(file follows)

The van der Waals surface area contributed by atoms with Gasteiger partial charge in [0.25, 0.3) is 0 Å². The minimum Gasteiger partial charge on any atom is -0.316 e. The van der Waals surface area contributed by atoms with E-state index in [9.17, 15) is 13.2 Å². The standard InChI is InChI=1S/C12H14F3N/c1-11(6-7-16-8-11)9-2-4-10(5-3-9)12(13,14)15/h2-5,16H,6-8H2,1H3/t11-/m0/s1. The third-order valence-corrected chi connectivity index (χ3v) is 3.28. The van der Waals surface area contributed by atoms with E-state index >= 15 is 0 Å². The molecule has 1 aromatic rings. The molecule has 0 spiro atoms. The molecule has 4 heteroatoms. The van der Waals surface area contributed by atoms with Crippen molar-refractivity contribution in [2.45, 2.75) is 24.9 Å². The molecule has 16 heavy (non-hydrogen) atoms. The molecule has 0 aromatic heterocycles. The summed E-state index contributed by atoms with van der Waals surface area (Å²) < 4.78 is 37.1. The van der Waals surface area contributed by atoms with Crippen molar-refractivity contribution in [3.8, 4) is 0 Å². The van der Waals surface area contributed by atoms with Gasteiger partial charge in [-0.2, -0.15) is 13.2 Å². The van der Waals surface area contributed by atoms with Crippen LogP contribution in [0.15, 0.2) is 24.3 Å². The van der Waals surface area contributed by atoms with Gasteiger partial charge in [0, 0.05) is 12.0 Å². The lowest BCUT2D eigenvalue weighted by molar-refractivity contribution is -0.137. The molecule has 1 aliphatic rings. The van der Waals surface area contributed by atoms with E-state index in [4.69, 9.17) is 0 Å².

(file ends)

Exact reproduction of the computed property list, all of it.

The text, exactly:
The van der Waals surface area contributed by atoms with Gasteiger partial charge in [0.25, 0.3) is 0 Å². The minimum Gasteiger partial charge on any atom is -0.316 e. The van der Waals surface area contributed by atoms with E-state index in [9.17, 15) is 13.2 Å². The standard InChI is InChI=1S/C12H14F3N/c1-11(6-7-16-8-11)9-2-4-10(5-3-9)12(13,14)15/h2-5,16H,6-8H2,1H3/t11-/m0/s1. The third-order valence-corrected chi connectivity index (χ3v) is 3.28. The van der Waals surface area contributed by atoms with E-state index >= 15 is 0 Å². The molecule has 1 aromatic rings. The molecule has 0 spiro atoms. The molecule has 4 heteroatoms. The van der Waals surface area contributed by atoms with Crippen molar-refractivity contribution in [2.45, 2.75) is 24.9 Å². The molecule has 16 heavy (non-hydrogen) atoms. The molecule has 0 aromatic heterocycles. The summed E-state index contributed by atoms with van der Waals surface area (Å²) < 4.78 is 37.1. The van der Waals surface area contributed by atoms with Crippen molar-refractivity contribution in [3.8, 4) is 0 Å². The van der Waals surface area contributed by atoms with Gasteiger partial charge in [-0.2, -0.15) is 13.2 Å². The van der Waals surface area contributed by atoms with Crippen LogP contribution in [0.15, 0.2) is 24.3 Å². The van der Waals surface area contributed by atoms with Gasteiger partial charge in [0, 0.05) is 12.0 Å². The lowest BCUT2D eigenvalue weighted by molar-refractivity contribution is -0.137. The molecule has 1 aliphatic rings. The van der Waals surface area contributed by atoms with E-state index in [4.69, 9.17) is 0 Å².